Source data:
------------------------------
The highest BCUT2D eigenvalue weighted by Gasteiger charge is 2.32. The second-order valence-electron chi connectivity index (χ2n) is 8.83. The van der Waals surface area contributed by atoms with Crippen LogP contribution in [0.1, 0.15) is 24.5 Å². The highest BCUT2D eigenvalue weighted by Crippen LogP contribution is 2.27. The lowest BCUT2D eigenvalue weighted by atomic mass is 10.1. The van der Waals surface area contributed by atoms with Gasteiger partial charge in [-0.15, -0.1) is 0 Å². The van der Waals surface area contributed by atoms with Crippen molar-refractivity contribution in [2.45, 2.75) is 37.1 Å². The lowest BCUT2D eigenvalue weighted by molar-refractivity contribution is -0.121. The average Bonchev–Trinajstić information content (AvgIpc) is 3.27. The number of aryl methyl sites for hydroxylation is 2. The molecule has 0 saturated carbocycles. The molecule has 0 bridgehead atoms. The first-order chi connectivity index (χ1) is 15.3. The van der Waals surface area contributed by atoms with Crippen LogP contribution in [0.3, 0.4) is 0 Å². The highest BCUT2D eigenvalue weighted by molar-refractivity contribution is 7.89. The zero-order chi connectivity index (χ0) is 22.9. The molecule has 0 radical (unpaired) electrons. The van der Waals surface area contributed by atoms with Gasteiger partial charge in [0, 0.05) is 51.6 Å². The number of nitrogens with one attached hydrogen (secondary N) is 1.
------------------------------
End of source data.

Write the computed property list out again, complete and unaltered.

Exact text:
The highest BCUT2D eigenvalue weighted by Gasteiger charge is 2.32. The second-order valence-electron chi connectivity index (χ2n) is 8.83. The van der Waals surface area contributed by atoms with Crippen LogP contribution in [0.1, 0.15) is 24.5 Å². The highest BCUT2D eigenvalue weighted by Crippen LogP contribution is 2.27. The lowest BCUT2D eigenvalue weighted by atomic mass is 10.1. The van der Waals surface area contributed by atoms with Gasteiger partial charge in [-0.15, -0.1) is 0 Å². The van der Waals surface area contributed by atoms with Crippen molar-refractivity contribution in [2.45, 2.75) is 37.1 Å². The lowest BCUT2D eigenvalue weighted by molar-refractivity contribution is -0.121. The average Bonchev–Trinajstić information content (AvgIpc) is 3.27. The number of aryl methyl sites for hydroxylation is 2. The molecule has 0 saturated carbocycles. The molecule has 0 bridgehead atoms. The first-order chi connectivity index (χ1) is 15.3. The van der Waals surface area contributed by atoms with Crippen LogP contribution in [0.3, 0.4) is 0 Å². The highest BCUT2D eigenvalue weighted by molar-refractivity contribution is 7.89. The zero-order chi connectivity index (χ0) is 22.9. The molecule has 0 radical (unpaired) electrons. The van der Waals surface area contributed by atoms with Gasteiger partial charge in [0, 0.05) is 51.6 Å². The number of nitrogens with one attached hydrogen (secondary N) is 1.